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On the way to ROOT 6


We are running late with ROOT 6, in part because I'm just back at work after being sick for 4 weeks. The other cling team members were hacking away at Fermilab, and I'll demonstrate how major that step to version 6 is for ROOT.

cmtactidx.png"Commit Activity Index" for ROOT

SVNPlot defines a sort of arbitrary measure for the "activity" in a repository, basically the average commit frequency without looking at the relevance of each commit. As such it's not necessarily a good measure - but the amount of changes we seem to put into ROOT 6 is amazing nonetheless. And it corresponds to how we feel: productive and exhausted :-)

So when are we going to release ROOT 6? Where are we? Core parts now work completely without CINT: dictionaries are built from the information extracted by clang and thus I/O does not rely on details provided by CINT anymore. TInterpreter is migrated almost completely. Those are major chunks. But we have still have a few details that need to be fixed before we can remove CINT (and Reflex and Cintex) from the repositor. We need one major piece of work before we can release ROOT 6.0.0 (related to clang::Modules).

Then we have to make a cut: what do we really, really need in ROOT 6.0.0, what can wait until ROOT 6.2? Complete error recovery from bogus input? Likely only "to a large extent". Unloading? Likely only in ROOT 6.2. Performance improvements to demonstrate that we can do better than with CINT? Likely only in ROOT 6.2. PyROOT? Definitely in ROOT 6.0.0! We might have to remove features that many see as essential, for instance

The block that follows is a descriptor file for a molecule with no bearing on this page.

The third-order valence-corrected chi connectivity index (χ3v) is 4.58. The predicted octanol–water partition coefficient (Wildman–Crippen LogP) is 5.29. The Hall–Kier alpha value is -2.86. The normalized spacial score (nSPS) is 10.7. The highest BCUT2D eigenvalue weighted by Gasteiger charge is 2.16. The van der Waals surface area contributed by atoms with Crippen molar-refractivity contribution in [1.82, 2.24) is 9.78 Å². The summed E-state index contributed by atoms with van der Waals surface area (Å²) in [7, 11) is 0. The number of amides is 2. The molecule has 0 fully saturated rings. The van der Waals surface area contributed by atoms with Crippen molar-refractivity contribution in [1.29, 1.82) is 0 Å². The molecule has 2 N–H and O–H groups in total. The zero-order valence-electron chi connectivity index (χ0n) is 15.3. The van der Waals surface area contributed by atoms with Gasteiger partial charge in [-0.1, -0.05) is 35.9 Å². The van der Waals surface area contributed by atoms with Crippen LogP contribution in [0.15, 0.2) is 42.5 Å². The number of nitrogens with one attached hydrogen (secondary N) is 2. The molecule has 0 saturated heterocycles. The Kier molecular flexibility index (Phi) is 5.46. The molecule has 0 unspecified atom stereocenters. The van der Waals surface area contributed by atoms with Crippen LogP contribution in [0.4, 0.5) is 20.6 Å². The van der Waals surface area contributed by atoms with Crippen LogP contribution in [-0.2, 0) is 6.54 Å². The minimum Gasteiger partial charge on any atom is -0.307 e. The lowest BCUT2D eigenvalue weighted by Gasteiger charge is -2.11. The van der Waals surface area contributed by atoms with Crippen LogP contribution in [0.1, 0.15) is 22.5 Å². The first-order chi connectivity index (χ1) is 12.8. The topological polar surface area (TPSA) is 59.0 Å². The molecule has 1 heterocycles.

void f() {gSystem->Load("libEvent"); Event* e = new Event();}

Some of these features might come back after ROOT 6.0.0, some of them are the price we pay for having a proper compiler read your code.

Working with ROOT-with-cling over the past months tells me that going to clang + llvm was the right thing to do: it is a major improvement for ROOT, in many, many respects. A nice side effect is that we reduce the amount of "our" code from about 300k (CINT, Cintex, Reflex, rootcint, TCint) to 30k (cling, rootcling, TCling)! But it's wonderful to be able to write any C++ code, not the CINT subset. To use the C++11 "auto". To get error messages that are immediately understandable. I'm positive that you will enjoy ROOT 6, too!



hi every one i installed root 5.34/25 in windows 8.1 but it not working properly some results are missing


Please ask support questions at the forum - ideally providing info on what you run and what the error messages are.

Hi, With ROOT 6, will there be a version that can be used for Windows 7 64-bit? If not, do you think there will ever be a version that's win64? Thanks, Derek

Hi Derek,

Thanks for your question - indeed there will be no C++ 64bit Windows build for the time being. We are waiting for clang to support the C++ Windows API. That said - cling does work on Windows, be it 32 of 64 bit, in C-mode i.e. started with cling -x c.

Cheers, Axel.


Congratulations for your great work. When do you feel ROOT 6 will be released?



The LHC experiments' frameworks have already started migrating to ROOT 6; we are currently fixing issues seen by their test suites. Using ROOT interactively is a different story, though, as that requires all interpreter features to work, e.g. you want to be able to say TFile::Open("myfile.root"); hist->Draw();. The release which provides this functionality - ROOT 6.00.00 - is scheduled for May.